Many people who are infected with schistosomiasis are asymptomatic, so detection of disease is often an incidental finding. Routine blood or urine tests may show nonspecific abnormalities. A routine blood count may show eosinophilia and/or anemia from chronic blood loss. Patients with hepatosplenic schistosomiasis may have thrombocytopenia secondary to splenic sequestration. Liver function tests including transaminases are usually normal since fibrosis occurs mainly within blood vessels and not within the liver parenchyma itself. However, a mild increase in alkaline phosphatase and gamma-glutamyl transferase may be present. S. haematobium infections are often associated with hematuria, which can be detected by urine dipstick.

The demonstration of schistosome eggs in the stool or urine remains the gold standard for the diagnosis of schistosomiasis, and is required for species identification. However, the sensitivity of microscopy may be low, especially in light infections. Schistosome eggs may also be revealed in tissue biopsy from the bladder or the gastrointestinal tract, as in our case. The different species of schistosomes are distinguished by morphologic differences in the eggs (Figure 8). S. mansoni eggs measure 115 to 175 micrometers by 45 to 70 micrometers and have a prominent lateral spine. S. haematobium eggs measure 110 to 170 micrometers by 40 to 70 micrometers and have a prominent terminal spine. S. japonicum measures 70 to 100 micrometers by 55 to 65 micrometers and has only a small inconspicuous spine. Mixed infections can occur.

Antibody-based serologic assays are available, which can detect antischistosomal antibodies in serum samples. These tests are quite sensitive, but cannot distinguish history of exposure from active infection. They can also cross-react with other helminths. Most routine techniques detect IgG, IgM, or IgE against soluble worm antigen or crude egg antigen by enzyme linked immunosorbent assay, radioimmunoassay, indirect hemagglutination, Western blot, or immunofluorescence. Seroconversion generally happens within 4-8 weeks of infection, but the interval can be as long as 22 weeks. Most assays have positive results for at least 2 years after cure, and in many cases much longer.


Schistosomiasis is also sometimes associated with serious neurologic complications. The two main clinical syndromes are spinal cord neuroschistosomiasis (acute or subacute myelopathy) and localized cerebral or cerebellar neuroschistosomiasis. Neurologic complications can occur even in individuals who are lightly infected; prevention of this complication is one of the main reasons that asymptomatic patients must be treated.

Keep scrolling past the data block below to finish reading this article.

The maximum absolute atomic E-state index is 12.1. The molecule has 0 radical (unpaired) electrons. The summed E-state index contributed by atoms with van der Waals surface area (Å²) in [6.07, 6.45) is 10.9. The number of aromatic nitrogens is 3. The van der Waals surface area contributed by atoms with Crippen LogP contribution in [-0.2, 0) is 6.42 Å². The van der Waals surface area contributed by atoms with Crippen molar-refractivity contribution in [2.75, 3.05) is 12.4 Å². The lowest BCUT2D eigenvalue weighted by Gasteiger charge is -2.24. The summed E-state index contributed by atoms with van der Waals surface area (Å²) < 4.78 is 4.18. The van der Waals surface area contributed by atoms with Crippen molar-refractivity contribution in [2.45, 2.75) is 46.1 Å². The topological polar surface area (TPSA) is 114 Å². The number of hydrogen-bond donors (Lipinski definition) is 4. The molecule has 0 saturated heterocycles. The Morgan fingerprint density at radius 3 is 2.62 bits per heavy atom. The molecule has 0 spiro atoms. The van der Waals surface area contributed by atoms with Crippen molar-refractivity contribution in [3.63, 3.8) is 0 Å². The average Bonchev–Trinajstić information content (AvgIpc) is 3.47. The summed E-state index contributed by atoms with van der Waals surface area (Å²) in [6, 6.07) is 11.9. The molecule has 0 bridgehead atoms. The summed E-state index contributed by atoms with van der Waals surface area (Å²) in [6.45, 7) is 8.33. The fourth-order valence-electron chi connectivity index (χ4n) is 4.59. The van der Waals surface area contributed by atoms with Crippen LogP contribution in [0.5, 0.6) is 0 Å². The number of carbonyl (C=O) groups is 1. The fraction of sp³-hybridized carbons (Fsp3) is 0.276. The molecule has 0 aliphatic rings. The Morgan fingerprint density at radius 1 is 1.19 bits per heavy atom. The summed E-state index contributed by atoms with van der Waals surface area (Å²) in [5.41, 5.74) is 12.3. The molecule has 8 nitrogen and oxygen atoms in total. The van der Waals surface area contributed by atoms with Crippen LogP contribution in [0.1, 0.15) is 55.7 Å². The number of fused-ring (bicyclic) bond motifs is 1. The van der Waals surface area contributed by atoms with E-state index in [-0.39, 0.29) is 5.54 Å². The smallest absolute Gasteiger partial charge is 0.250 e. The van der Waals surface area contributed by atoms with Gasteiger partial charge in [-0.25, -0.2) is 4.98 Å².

Pulmonary complications of schistosomiasis may occur with heavy infections and portal-caval shunting, which allows eggs to leak into the perialveolar capillary beds. The eggs lodge in pulmonary arterioles and produce a granulomatous pulmonary endarteritis. Pulmonary hypertension and cor pulmonale gradually develop.

Recurrent bacteremia is a complication seen with schistosomiasis infection, probably either due to enteric bacteria entering the bloodstream via damaged colonic mucosa or adult schistosomes serving as a reservoir as they ingest bacteria. Recurrent urinary tract infections and bacteremia due to Salmonella are classic complications of schistosomiasis. Eradication of the adult worms is recommended to prevent further relapses of bacterial infection.


A diagnosis of schistosomiasis should prompt initiation of treatment, even if the patient is asymptomatic, since adult worms can live for years. Praziquantel, an acylated quinoline-pyrazine anti-helminthic agent that is active against all schistosome species, is now the most widely used. It is dispensed as 600 mg tablets, with a recommended dosage of 40 mg/kg. The drug acts within one hour of ingestion by paralyzing the worms and damaging the tegument. Side effects are mild and include nausea, vomiting, malaise, and abdominal pain. Praziquantel has little or no effect on eggs and immature worms. Tissue-dwelling eggs can be excreted for several weeks after treatment, and prepatent or newly acquired infections may become productive. The preferred timing of follow-up is 4-6 weeks after treatment. 60 mg/kg or more in split doses may also be used for patients who have left the endemic area, to ensure complete cure. A repeat dose 6-12 weeks later can be useful to cure prepatent infections, particularly if eosinophilia, high antibody titers, or symptoms persist. Katayama fever is primarily treated with corticosteroids to suppress the hypersensitivity reaction and praziquantel to eliminate the already matured worms. Vaccines are not yet available.


The three major schistosomal species include S. mansoni and S. japonicum (associated with intestinal and hepatic pathology) and S. haematobium (associated with urinary tract pathology). Humans acquire schistosomiasis via contact with freshwater containing infectious, free-living, cercarial larvae. The majority of individuals with schistosomiasis are asymptomatic; however schistosomiasis can be associated with serious complications. The pathology is related to the host immune response to eggs present in the vasculature and tissue. Granulomatous inflammation occurs around the eggs, which can lead to fibrosis and scarring.

In this case, the foreign bodies identified in the biopsy specimen represent schistosome eggs lodged in the small venules of the colonic lamina propria. There is a classical brisk eosinophilic inflammatory response to the eggs. The colonic location, the approximate size, and the hint of a lateral spine all suggest these eggs most likely belong to the species S. mansoni. At this time, there has been no additional follow up from this patient with definitive stool microscopy or immunological testing.


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Contributed by Amber Henry, MD and Shih-Fan Kuan, MD